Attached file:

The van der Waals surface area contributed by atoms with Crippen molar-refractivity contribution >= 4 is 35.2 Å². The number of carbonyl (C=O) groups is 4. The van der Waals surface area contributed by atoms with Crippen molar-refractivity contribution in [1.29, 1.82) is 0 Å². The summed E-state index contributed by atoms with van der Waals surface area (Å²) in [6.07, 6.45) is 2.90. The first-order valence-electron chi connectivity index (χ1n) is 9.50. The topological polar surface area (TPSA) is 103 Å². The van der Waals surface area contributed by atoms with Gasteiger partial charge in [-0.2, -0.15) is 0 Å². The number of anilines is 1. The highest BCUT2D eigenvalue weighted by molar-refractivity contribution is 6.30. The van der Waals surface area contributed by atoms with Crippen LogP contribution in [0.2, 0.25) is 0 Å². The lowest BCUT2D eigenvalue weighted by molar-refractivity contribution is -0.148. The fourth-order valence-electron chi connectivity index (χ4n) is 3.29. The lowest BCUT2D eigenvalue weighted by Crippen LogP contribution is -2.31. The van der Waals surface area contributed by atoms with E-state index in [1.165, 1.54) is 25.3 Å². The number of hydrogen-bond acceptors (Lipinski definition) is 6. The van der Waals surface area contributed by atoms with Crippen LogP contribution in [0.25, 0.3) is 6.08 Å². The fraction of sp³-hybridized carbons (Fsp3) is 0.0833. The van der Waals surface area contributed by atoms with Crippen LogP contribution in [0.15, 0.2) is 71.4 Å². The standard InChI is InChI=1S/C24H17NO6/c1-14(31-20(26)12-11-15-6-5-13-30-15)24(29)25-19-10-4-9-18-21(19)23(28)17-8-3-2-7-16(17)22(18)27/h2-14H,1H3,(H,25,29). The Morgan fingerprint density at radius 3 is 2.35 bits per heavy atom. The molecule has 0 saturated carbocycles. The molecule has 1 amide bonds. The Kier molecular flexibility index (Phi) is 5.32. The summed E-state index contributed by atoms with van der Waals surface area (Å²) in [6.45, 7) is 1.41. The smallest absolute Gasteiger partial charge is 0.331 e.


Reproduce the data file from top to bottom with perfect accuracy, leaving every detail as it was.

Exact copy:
The van der Waals surface area contributed by atoms with Crippen molar-refractivity contribution >= 4 is 35.2 Å². The number of carbonyl (C=O) groups is 4. The van der Waals surface area contributed by atoms with Crippen molar-refractivity contribution in [1.29, 1.82) is 0 Å². The summed E-state index contributed by atoms with van der Waals surface area (Å²) in [6.07, 6.45) is 2.90. The first-order valence-electron chi connectivity index (χ1n) is 9.50. The topological polar surface area (TPSA) is 103 Å². The van der Waals surface area contributed by atoms with Gasteiger partial charge in [-0.2, -0.15) is 0 Å². The number of anilines is 1. The highest BCUT2D eigenvalue weighted by molar-refractivity contribution is 6.30. The van der Waals surface area contributed by atoms with Crippen LogP contribution in [0.2, 0.25) is 0 Å². The lowest BCUT2D eigenvalue weighted by molar-refractivity contribution is -0.148. The fourth-order valence-electron chi connectivity index (χ4n) is 3.29. The lowest BCUT2D eigenvalue weighted by Crippen LogP contribution is -2.31. The van der Waals surface area contributed by atoms with E-state index in [1.165, 1.54) is 25.3 Å². The number of hydrogen-bond acceptors (Lipinski definition) is 6. The van der Waals surface area contributed by atoms with Crippen LogP contribution in [0.25, 0.3) is 6.08 Å². The fraction of sp³-hybridized carbons (Fsp3) is 0.0833. The van der Waals surface area contributed by atoms with Crippen LogP contribution in [0.15, 0.2) is 71.4 Å². The standard InChI is InChI=1S/C24H17NO6/c1-14(31-20(26)12-11-15-6-5-13-30-15)24(29)25-19-10-4-9-18-21(19)23(28)17-8-3-2-7-16(17)22(18)27/h2-14H,1H3,(H,25,29). The Morgan fingerprint density at radius 3 is 2.35 bits per heavy atom. The molecule has 0 saturated carbocycles. The molecule has 1 amide bonds. The Kier molecular flexibility index (Phi) is 5.32. The summed E-state index contributed by atoms with van der Waals surface area (Å²) in [6.45, 7) is 1.41. The smallest absolute Gasteiger partial charge is 0.331 e.